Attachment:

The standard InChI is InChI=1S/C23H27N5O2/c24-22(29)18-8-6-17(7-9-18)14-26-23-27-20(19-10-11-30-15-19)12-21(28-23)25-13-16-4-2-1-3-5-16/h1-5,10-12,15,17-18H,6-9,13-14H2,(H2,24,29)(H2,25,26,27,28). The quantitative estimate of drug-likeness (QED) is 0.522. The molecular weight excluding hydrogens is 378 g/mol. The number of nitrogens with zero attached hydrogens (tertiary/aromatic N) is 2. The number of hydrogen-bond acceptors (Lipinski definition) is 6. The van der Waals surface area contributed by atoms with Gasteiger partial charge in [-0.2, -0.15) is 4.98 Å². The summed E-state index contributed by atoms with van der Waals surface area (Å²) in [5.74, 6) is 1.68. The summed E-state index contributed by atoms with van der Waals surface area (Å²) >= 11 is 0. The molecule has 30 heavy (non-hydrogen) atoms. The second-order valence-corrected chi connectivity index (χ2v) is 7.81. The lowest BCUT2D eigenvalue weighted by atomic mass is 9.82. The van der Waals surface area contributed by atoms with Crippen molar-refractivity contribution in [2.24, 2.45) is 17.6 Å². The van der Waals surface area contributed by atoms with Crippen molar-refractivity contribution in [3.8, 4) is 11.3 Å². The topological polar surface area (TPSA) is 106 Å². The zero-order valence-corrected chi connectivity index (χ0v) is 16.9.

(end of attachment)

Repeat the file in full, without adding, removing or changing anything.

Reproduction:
The standard InChI is InChI=1S/C23H27N5O2/c24-22(29)18-8-6-17(7-9-18)14-26-23-27-20(19-10-11-30-15-19)12-21(28-23)25-13-16-4-2-1-3-5-16/h1-5,10-12,15,17-18H,6-9,13-14H2,(H2,24,29)(H2,25,26,27,28). The quantitative estimate of drug-likeness (QED) is 0.522. The molecular weight excluding hydrogens is 378 g/mol. The number of nitrogens with zero attached hydrogens (tertiary/aromatic N) is 2. The number of hydrogen-bond acceptors (Lipinski definition) is 6. The van der Waals surface area contributed by atoms with Gasteiger partial charge in [-0.2, -0.15) is 4.98 Å². The summed E-state index contributed by atoms with van der Waals surface area (Å²) in [5.74, 6) is 1.68. The summed E-state index contributed by atoms with van der Waals surface area (Å²) >= 11 is 0. The molecule has 30 heavy (non-hydrogen) atoms. The second-order valence-corrected chi connectivity index (χ2v) is 7.81. The lowest BCUT2D eigenvalue weighted by atomic mass is 9.82. The van der Waals surface area contributed by atoms with Crippen molar-refractivity contribution in [2.24, 2.45) is 17.6 Å². The van der Waals surface area contributed by atoms with Crippen molar-refractivity contribution in [3.8, 4) is 11.3 Å². The topological polar surface area (TPSA) is 106 Å². The zero-order valence-corrected chi connectivity index (χ0v) is 16.9.